Synchytrium solstitiale, a chytrid recently evaluated for biological control of yellow starthistle (YST, Centaurea solstitialis), was found to cause infections on seedlings of commercially-important safflower (Carthamus tinctorius) and two North American natives, Centaurea americana and C. rothrockii (10%, 10%, and 25% incidence, respectively) when cotyledons were exposed to zoospores released in water. This compared to >90% incidence for inoculated YST seedlings in that same study. The object of the present study was to confirm susceptibility of safflower to S. solstitiale. Surface-sterilized leaves of YST (as susceptible control), safflower, Russian knapweed (Rhaponticum [Acroptilon] repens), and common crupina (Crupina vulgaris), were floated on sterile water in large (15 cm) glass Petri dishes containing zoospores. Five pieces of surface-sterilized galled leaf tissue were placed at four locations around the perimeter and at the center of each dish to give uniform distribution of zoospores in each test. Leaves of each test species were paired with YST leaves in each dish, thus providing uniform inoculum for each test species and YST within a dish. At least three dishes were set up for tests. Results confirm that both YST and safflower are susceptible to S. solstitiale and that Russian knapweed and common crupina are not. Data from both studies suggest differential susceptibility to S. solstitiale occurs among plants within the Asteraceae. Before proposal is made to introduce S. solstitiale for biological control of YST in the U.S., additional data will be needed concerning potential risk associated with such action, particularly relating to safflower and safflower culture in California.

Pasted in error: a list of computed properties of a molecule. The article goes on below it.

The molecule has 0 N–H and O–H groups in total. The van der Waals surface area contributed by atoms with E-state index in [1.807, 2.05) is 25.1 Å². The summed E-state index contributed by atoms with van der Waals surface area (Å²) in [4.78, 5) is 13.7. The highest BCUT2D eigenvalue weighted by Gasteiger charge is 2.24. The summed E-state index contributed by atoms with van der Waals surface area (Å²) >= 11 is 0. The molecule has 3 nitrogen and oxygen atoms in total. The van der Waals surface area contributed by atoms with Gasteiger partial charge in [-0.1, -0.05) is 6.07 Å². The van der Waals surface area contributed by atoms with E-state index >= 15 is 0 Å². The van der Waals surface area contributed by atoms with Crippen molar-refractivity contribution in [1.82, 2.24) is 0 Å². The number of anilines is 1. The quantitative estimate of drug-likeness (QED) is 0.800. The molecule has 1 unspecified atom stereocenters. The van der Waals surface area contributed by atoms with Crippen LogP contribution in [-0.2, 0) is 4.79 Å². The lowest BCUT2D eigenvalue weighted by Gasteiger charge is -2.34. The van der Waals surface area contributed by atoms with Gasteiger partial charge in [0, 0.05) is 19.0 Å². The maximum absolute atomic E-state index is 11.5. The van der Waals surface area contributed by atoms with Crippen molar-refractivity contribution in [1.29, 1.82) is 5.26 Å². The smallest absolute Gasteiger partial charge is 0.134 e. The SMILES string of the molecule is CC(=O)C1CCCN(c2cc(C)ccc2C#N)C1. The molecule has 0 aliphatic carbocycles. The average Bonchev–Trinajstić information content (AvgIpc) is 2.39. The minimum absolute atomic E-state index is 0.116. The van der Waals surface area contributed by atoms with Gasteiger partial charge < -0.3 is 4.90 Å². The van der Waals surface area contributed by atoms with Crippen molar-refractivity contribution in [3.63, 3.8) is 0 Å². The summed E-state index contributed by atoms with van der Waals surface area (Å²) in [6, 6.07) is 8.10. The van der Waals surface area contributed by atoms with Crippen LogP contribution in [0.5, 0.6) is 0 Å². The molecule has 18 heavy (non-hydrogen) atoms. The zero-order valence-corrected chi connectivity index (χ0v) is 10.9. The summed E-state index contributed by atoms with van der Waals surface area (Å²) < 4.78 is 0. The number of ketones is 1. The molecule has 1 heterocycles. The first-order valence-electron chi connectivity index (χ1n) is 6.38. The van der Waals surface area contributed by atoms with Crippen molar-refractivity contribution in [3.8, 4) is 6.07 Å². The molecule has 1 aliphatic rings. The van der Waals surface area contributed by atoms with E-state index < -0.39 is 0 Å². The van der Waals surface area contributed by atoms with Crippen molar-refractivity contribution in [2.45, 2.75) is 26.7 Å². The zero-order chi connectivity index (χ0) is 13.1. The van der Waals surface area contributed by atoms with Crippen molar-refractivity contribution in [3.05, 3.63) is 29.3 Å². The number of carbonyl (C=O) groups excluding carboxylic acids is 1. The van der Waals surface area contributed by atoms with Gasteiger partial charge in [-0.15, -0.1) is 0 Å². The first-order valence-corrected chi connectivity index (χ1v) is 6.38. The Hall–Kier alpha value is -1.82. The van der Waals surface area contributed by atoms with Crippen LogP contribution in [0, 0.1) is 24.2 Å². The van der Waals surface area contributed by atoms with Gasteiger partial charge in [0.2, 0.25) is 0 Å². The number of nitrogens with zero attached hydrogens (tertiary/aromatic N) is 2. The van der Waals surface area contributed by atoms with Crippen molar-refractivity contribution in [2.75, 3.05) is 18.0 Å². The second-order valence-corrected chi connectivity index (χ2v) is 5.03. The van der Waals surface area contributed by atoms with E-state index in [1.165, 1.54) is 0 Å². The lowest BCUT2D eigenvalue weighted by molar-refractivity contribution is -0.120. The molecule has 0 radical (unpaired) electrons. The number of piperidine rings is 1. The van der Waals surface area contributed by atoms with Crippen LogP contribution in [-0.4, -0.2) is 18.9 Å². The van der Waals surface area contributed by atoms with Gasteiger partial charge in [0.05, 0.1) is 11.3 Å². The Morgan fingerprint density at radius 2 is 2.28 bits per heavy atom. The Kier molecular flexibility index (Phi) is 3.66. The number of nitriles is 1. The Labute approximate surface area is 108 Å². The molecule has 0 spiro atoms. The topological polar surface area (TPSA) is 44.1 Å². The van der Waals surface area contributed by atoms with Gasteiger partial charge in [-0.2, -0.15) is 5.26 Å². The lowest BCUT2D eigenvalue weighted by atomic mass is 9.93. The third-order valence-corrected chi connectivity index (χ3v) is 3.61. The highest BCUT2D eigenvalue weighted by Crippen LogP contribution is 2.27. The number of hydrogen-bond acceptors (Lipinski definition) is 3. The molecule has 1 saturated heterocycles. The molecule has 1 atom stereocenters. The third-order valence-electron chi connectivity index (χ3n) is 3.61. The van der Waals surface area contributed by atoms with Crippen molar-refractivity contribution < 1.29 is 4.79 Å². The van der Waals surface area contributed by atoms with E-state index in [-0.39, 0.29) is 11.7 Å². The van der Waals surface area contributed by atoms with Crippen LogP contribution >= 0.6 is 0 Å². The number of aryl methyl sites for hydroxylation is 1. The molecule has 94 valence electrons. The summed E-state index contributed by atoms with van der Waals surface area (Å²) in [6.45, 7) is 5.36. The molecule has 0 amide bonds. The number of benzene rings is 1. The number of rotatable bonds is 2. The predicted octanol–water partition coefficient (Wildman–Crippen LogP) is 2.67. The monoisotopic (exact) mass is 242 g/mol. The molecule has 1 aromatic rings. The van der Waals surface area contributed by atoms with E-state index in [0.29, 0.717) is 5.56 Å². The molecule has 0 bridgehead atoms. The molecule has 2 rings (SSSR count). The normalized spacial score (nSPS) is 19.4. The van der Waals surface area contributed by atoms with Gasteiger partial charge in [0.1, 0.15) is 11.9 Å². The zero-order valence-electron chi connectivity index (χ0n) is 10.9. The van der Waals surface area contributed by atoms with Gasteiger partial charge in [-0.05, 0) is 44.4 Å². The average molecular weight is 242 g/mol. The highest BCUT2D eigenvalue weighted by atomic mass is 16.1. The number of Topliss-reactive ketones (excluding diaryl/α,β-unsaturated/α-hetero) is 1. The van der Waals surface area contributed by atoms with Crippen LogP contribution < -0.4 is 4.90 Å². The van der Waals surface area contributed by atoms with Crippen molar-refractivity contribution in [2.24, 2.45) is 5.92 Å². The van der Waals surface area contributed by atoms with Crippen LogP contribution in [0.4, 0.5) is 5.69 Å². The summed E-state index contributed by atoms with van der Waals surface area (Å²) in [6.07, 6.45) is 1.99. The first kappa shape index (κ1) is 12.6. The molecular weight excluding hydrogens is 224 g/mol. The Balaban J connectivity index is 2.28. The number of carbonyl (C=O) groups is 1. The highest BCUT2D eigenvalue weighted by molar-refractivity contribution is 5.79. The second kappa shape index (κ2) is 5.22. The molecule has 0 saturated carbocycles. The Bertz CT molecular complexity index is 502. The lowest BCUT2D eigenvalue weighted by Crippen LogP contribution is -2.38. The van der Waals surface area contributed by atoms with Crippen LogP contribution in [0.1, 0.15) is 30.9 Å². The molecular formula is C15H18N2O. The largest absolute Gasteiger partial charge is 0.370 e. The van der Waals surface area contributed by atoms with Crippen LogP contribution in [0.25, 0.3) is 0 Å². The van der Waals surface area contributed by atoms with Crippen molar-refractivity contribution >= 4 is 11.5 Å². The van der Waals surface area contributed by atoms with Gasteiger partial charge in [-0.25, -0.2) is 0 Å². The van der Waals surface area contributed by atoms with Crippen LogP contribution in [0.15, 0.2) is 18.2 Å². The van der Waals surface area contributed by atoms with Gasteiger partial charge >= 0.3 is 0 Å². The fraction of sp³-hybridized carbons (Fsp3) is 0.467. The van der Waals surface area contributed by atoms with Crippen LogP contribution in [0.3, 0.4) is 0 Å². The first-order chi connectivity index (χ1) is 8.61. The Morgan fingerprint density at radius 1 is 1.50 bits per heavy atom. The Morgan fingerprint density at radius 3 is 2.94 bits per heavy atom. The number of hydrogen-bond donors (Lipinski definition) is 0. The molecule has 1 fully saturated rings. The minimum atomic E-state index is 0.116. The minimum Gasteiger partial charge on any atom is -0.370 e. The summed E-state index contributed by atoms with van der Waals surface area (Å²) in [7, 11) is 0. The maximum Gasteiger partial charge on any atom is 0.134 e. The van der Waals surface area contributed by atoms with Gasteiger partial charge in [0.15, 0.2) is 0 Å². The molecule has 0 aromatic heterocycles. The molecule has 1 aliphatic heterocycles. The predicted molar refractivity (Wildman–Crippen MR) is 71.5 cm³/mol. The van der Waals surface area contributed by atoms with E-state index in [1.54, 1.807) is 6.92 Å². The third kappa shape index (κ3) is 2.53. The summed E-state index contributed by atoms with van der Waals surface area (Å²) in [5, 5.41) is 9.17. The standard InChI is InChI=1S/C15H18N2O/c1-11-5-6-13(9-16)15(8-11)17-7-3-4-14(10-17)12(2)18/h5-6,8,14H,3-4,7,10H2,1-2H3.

Phytophthora pini Leonian, a valid and distinct speciesM. GALLEGLY (2), C. Hong (1), P. Richardson (1), P. Kong (1)(1) Virginia Tech, Virginia Beach, VA; (2) West Virginia University, Morgantown, WVPhytopathology 100:S207
Leonian described Phytophthora pini in 1925. His one culture, isolated from roots of red pine growing in Minnesota, was essentially ignored as a species until 1956 when Waterhouse included it in her compilation of original descriptions. Later, in 1963, Waterhouse considered P. pini to be invalid because it was morphologically identical to P. citricola described by Sawada in 1927. We secured the ex-type and ex-authentic cultures of P. citricola, P. pini, and Chester’s P. cactorum var. applanata and compared them morphologically and molecularly with each other and with isolates of P. plurivora Jung and Burgess (same as Gallegly and Hong’s P. citricola II), P. citricola I and P. citricola III. The results show that P. pini is identical to P. citricola I in all molecular and morphological characters and different from P. plurivora, the ex-type P. citricola, and P. citricola III. Incidentally, the ex-type culture of P. cactorum var. applanata is identical to isolates of P. plurivora. Thus, Phytophthora pini is resurrected to distinct species status.